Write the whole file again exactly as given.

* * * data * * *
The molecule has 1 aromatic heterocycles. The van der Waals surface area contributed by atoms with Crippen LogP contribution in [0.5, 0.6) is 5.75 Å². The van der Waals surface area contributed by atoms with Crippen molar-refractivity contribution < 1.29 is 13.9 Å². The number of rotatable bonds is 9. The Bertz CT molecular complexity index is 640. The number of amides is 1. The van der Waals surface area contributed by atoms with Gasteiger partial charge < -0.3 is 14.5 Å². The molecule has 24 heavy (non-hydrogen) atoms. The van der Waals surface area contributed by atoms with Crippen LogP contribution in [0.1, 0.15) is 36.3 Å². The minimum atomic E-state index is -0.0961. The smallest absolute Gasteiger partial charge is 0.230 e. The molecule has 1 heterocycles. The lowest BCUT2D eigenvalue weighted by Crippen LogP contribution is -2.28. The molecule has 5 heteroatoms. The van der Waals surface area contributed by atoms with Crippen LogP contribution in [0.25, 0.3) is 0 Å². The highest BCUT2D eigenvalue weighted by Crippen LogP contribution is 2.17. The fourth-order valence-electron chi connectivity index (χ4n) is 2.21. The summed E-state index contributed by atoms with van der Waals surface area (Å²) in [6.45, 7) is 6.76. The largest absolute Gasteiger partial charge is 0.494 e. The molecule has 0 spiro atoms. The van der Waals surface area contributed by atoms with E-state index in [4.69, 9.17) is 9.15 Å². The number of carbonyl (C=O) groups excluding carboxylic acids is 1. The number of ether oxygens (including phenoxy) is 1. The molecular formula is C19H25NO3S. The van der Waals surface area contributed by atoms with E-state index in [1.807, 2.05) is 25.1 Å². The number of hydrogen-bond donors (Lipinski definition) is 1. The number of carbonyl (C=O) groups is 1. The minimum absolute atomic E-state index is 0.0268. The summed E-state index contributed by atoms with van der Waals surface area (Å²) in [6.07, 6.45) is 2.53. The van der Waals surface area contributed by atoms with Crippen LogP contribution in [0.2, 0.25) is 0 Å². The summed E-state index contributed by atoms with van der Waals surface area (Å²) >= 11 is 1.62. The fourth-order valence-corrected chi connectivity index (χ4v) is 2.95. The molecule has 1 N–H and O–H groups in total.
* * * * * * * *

The molecule has 1 aromatic heterocycles. The van der Waals surface area contributed by atoms with Crippen LogP contribution in [0.5, 0.6) is 5.75 Å². The van der Waals surface area contributed by atoms with Crippen molar-refractivity contribution < 1.29 is 13.9 Å². The number of rotatable bonds is 9. The Bertz CT molecular complexity index is 640. The number of amides is 1. The van der Waals surface area contributed by atoms with Gasteiger partial charge < -0.3 is 14.5 Å². The molecule has 24 heavy (non-hydrogen) atoms. The van der Waals surface area contributed by atoms with Crippen LogP contribution in [0.1, 0.15) is 36.3 Å². The minimum atomic E-state index is -0.0961. The smallest absolute Gasteiger partial charge is 0.230 e. The molecule has 1 heterocycles. The lowest BCUT2D eigenvalue weighted by Crippen LogP contribution is -2.28. The molecule has 5 heteroatoms. The van der Waals surface area contributed by atoms with Crippen LogP contribution in [0.25, 0.3) is 0 Å². The highest BCUT2D eigenvalue weighted by Crippen LogP contribution is 2.17. The fourth-order valence-electron chi connectivity index (χ4n) is 2.21. The summed E-state index contributed by atoms with van der Waals surface area (Å²) in [6.45, 7) is 6.76. The largest absolute Gasteiger partial charge is 0.494 e. The molecule has 0 spiro atoms. The van der Waals surface area contributed by atoms with E-state index in [4.69, 9.17) is 9.15 Å². The number of carbonyl (C=O) groups excluding carboxylic acids is 1. The number of ether oxygens (including phenoxy) is 1. The molecular formula is C19H25NO3S. The van der Waals surface area contributed by atoms with E-state index in [1.807, 2.05) is 25.1 Å². The number of hydrogen-bond donors (Lipinski definition) is 1. The number of carbonyl (C=O) groups is 1. The minimum absolute atomic E-state index is 0.0268. The summed E-state index contributed by atoms with van der Waals surface area (Å²) in [6.07, 6.45) is 2.53. The van der Waals surface area contributed by atoms with Crippen LogP contribution in [0.2, 0.25) is 0 Å². The summed E-state index contributed by atoms with van der Waals surface area (Å²) >= 11 is 1.62. The fourth-order valence-corrected chi connectivity index (χ4v) is 2.95. The molecule has 1 N–H and O–H groups in total.